Threxton All Saints
All Saints church is located in Threxton, a Norfolk village about 2 miles west of Watton. The “village” consists more or less of one large farm building.
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Visiting Threxton All Saints
The photos of All Saints church in Threxton are among the oldest photos on the website, hence their poor quality. However, it is strange that we haven’t managed to visit it again so far, as we have been to the churches of Watton and Merton since which are really close by. This means we will have to visit this church again.
With its Y shaped tracery in two of the three belfry openings, this tower seems to have all been built in the 13th century, though the jambs and mullion of the north-east facing one have been restored in red brick. There is no sign of an earlier belfry lower down the tower. The plain parapet is also constructed of red brick and a 14th century ground floor window has been inserted on the west face. Although the nave and chancel are about the same width, they have separate roofs of different pitches. The south nave windows of cusped Y tracery have been restored, re-using the sills and some of the stones from the jambs and mullions. There is a north aisle, and its roof is formed by extending the nave roof downwards, a “cat’s slide” roof. The chancel has 13th century Y tracery in its south windows, but the east wall was moved 4 feet further west in 1868, reducing the size of the chancel. There are now three joined lancets for the east window, re-using the older sills and jambs, and bits of the former mullions are set within this flint wall. The south porch is 19th century and has a rounded arch at the entrance. This is not 12th century as hood moulds and label stops were not used then.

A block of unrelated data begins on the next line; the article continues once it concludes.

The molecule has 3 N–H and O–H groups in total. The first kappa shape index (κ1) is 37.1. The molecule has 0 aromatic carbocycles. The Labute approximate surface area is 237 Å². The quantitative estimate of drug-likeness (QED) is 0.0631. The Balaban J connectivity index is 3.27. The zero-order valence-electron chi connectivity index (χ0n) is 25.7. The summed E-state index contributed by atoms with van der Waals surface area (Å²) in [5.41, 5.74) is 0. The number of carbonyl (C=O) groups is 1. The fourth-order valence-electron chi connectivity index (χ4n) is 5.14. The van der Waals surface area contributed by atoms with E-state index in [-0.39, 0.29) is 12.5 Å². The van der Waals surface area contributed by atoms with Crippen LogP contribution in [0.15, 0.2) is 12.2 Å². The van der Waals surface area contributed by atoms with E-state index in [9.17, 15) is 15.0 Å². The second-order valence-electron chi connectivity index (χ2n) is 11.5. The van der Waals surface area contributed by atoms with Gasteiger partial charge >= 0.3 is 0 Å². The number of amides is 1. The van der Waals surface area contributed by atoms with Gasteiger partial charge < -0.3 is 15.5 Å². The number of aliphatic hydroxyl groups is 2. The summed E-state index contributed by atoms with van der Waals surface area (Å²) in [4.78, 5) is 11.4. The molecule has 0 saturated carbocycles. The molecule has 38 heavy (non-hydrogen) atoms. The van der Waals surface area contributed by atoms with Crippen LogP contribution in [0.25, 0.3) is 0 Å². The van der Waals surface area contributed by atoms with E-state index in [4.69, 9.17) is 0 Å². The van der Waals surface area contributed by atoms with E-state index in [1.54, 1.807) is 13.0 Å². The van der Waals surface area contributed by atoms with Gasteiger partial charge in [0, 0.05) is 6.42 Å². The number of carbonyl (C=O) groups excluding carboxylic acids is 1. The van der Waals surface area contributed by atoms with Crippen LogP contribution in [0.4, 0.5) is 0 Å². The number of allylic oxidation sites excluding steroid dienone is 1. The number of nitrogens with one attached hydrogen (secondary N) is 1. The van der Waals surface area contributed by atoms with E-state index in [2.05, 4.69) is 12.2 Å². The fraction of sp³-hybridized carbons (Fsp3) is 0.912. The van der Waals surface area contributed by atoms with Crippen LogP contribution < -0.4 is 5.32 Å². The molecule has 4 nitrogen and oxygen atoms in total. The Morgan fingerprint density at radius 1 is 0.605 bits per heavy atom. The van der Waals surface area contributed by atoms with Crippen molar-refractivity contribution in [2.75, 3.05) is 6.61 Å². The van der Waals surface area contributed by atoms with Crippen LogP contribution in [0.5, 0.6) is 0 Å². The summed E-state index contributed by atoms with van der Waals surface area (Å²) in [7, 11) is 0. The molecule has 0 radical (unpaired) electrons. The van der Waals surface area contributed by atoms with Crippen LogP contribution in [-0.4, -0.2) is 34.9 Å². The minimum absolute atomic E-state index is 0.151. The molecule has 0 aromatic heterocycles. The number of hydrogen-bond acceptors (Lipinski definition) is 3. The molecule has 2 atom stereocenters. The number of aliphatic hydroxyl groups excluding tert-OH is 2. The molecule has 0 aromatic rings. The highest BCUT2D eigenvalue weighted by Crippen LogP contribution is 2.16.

Inside three round pillars support the north arcade. These arches were blocked in so the aisle could be used as a family mausoleum until 1865. When the blocking was removed, traces of the red patterns on the eastern arch were discovered, and these were copied on to the other arches, with the scroll patterns between the arches. The 14th century font stands by the western pillar, and it has a variety of tracery patterns on each face of the bowl. The only window in the north wall is filled with fragments of medieval glass from elsewhere. The aisle east window has shields of Knapwood (three red stars) and Barton (ermine, three annulets on a fesse/band). At the east end of the nave are matching pulpit and square reading desk given by Edward Goffe in 1613. The 15th century Rood screen, with delicate ogee tracery at the top of its arches, is part 15th century, part copied for restoration. The nave is divided from the chancel, not by a stone arch, but by a tie beam, above which is a row of trefoiled open arches in wood. The south-west chancel window has three lions passant in its apex.